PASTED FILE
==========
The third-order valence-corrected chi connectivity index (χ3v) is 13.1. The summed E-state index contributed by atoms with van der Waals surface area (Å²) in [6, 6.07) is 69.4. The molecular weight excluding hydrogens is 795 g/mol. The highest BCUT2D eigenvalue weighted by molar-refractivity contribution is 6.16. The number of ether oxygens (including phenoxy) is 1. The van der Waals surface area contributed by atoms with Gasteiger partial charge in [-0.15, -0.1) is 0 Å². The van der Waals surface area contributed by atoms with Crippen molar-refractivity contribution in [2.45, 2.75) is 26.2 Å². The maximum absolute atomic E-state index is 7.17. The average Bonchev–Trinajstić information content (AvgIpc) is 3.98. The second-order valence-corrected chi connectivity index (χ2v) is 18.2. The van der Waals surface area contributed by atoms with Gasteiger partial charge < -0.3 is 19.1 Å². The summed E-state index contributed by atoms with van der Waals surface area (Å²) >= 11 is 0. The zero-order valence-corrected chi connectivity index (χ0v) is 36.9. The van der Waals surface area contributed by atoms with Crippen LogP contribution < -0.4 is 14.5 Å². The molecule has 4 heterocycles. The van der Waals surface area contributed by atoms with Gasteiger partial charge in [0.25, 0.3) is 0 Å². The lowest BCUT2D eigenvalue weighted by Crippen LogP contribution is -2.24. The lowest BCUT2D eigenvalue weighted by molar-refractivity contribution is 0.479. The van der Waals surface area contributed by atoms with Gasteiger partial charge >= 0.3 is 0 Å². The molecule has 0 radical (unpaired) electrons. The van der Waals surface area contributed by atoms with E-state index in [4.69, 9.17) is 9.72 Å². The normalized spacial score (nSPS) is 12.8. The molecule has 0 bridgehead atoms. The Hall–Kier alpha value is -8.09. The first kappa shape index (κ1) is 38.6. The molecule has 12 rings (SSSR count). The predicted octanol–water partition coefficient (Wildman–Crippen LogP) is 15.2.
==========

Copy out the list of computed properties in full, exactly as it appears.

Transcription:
The third-order valence-corrected chi connectivity index (χ3v) is 13.1. The summed E-state index contributed by atoms with van der Waals surface area (Å²) in [6, 6.07) is 69.4. The molecular weight excluding hydrogens is 795 g/mol. The highest BCUT2D eigenvalue weighted by molar-refractivity contribution is 6.16. The number of ether oxygens (including phenoxy) is 1. The van der Waals surface area contributed by atoms with Gasteiger partial charge in [-0.15, -0.1) is 0 Å². The van der Waals surface area contributed by atoms with Crippen molar-refractivity contribution in [2.45, 2.75) is 26.2 Å². The maximum absolute atomic E-state index is 7.17. The average Bonchev–Trinajstić information content (AvgIpc) is 3.98. The second-order valence-corrected chi connectivity index (χ2v) is 18.2. The van der Waals surface area contributed by atoms with Gasteiger partial charge < -0.3 is 19.1 Å². The summed E-state index contributed by atoms with van der Waals surface area (Å²) >= 11 is 0. The zero-order valence-corrected chi connectivity index (χ0v) is 36.9. The van der Waals surface area contributed by atoms with Crippen LogP contribution < -0.4 is 14.5 Å². The molecule has 4 heterocycles. The van der Waals surface area contributed by atoms with Gasteiger partial charge in [0.25, 0.3) is 0 Å². The lowest BCUT2D eigenvalue weighted by Crippen LogP contribution is -2.24. The lowest BCUT2D eigenvalue weighted by molar-refractivity contribution is 0.479. The van der Waals surface area contributed by atoms with Gasteiger partial charge >= 0.3 is 0 Å². The molecule has 0 radical (unpaired) electrons. The van der Waals surface area contributed by atoms with E-state index in [4.69, 9.17) is 9.72 Å². The normalized spacial score (nSPS) is 12.8. The molecule has 0 bridgehead atoms. The Hall–Kier alpha value is -8.09. The first kappa shape index (κ1) is 38.6. The molecule has 12 rings (SSSR count). The predicted octanol–water partition coefficient (Wildman–Crippen LogP) is 15.2.